"Hi [Name],

We appreciate your referral for our recent customer success role. Our hiring manager, _____, is excited to reach out to your connection. They'll be scheduling a time to chat and see if a mutual fit exists. I will keep you in the loop as _____ progresses in our hiring pipeline.

Thank you!"

A short message like this can make all the difference. Once you find your exact message, this email can also be largely copied and pasted without much tweaking.

Celebrate Referrals Who Join Your Organization

Next, you want to celebrate the referrals that do join your organization. As you introduce your new employee, let the team know who referred them. You can also set up a fun onboarding activity between employees and the people they referred. Small actions like this can make new hires feel welcome and current employees ready to refer more candidates.

Continue To Streamline The Referral Process

Iteration is pivotal, as you can infer by reading today's article. Keep streamlining the process if your employee referral program differs from where you want it to be.

You can make minor tweaks to things like the:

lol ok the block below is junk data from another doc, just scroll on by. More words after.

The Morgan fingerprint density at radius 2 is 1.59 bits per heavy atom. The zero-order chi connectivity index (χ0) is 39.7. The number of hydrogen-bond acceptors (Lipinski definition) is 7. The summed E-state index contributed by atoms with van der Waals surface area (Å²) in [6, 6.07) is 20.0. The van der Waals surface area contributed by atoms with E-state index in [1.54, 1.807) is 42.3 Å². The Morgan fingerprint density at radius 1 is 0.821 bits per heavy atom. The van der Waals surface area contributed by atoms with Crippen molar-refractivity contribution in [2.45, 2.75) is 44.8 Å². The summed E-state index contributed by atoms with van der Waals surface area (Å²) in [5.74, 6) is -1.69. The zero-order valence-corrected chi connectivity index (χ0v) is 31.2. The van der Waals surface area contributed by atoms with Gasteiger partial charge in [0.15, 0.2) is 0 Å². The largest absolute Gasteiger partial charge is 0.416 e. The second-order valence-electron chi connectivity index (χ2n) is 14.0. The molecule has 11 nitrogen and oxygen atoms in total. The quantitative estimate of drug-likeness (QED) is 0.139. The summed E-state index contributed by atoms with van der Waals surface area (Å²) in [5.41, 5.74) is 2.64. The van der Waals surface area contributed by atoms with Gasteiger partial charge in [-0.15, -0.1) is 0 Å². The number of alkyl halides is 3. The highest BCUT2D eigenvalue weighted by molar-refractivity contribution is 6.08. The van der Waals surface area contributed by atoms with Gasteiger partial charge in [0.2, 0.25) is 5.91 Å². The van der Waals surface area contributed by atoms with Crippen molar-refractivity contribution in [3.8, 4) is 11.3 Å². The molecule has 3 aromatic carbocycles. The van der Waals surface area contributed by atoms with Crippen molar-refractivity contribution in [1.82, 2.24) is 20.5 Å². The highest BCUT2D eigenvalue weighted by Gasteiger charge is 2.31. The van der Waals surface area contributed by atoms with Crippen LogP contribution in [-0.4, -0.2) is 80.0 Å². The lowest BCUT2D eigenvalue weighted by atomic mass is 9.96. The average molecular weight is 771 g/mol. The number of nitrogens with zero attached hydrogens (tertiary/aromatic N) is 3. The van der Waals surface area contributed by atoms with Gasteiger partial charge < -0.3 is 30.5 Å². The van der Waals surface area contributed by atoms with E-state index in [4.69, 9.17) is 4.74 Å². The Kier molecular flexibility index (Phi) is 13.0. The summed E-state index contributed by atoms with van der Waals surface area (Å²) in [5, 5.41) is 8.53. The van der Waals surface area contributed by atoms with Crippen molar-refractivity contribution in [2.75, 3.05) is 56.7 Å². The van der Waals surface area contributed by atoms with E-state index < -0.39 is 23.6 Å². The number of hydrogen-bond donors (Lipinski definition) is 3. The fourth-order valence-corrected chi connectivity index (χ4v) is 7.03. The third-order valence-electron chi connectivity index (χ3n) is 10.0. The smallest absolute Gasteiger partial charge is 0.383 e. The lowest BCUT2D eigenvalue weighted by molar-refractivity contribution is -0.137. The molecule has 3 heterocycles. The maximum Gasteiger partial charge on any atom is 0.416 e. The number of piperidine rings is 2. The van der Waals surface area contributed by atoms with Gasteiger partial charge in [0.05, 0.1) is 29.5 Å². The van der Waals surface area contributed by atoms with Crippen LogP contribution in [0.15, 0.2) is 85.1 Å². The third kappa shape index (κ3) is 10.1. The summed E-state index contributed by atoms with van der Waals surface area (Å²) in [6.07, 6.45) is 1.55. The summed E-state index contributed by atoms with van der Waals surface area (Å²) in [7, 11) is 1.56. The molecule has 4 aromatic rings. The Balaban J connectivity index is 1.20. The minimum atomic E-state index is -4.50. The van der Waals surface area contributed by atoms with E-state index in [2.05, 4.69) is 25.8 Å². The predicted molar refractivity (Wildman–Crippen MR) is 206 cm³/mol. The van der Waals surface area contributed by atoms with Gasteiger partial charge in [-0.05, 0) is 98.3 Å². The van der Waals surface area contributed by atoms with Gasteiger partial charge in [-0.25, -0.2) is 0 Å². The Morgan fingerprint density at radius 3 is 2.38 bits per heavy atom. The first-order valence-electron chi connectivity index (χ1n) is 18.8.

• Bonus you offer
  • Referral application
  • Recruitment materials
  • Employee training around recommendations
  • Language you use to request recommendations

Before you know it, you'll save money on recruiting and finding candidates you love.

A group of coworkers chatting and looking at a presentation.

Conclusion: Building The Perfect Employee Referral Program

Are you ready to beat your hiring goals while reducing your spending this year? Building an employee referral program can help you do just that. Today we went over:

  • What a referral program is
  • The benefits of having a program in place
  • Tips to help you manage your program
  • How to recognize employees who refer candidates
  • Steps to take if you want to maximize your program

Whether you are a beginner or you've been running a program for a while, we hope you found something helpful in this post.

If you're ready to take your referral program and employee retention to the next level, why not request a demo of Nectar? Our recognition tool can help you build a stellar peer-to-peer recognition habit, while our challenges feature can be the perfect home for your employee referral program. We've got the tools you need to build a culture people won't want to leave, so check out what we have to offer.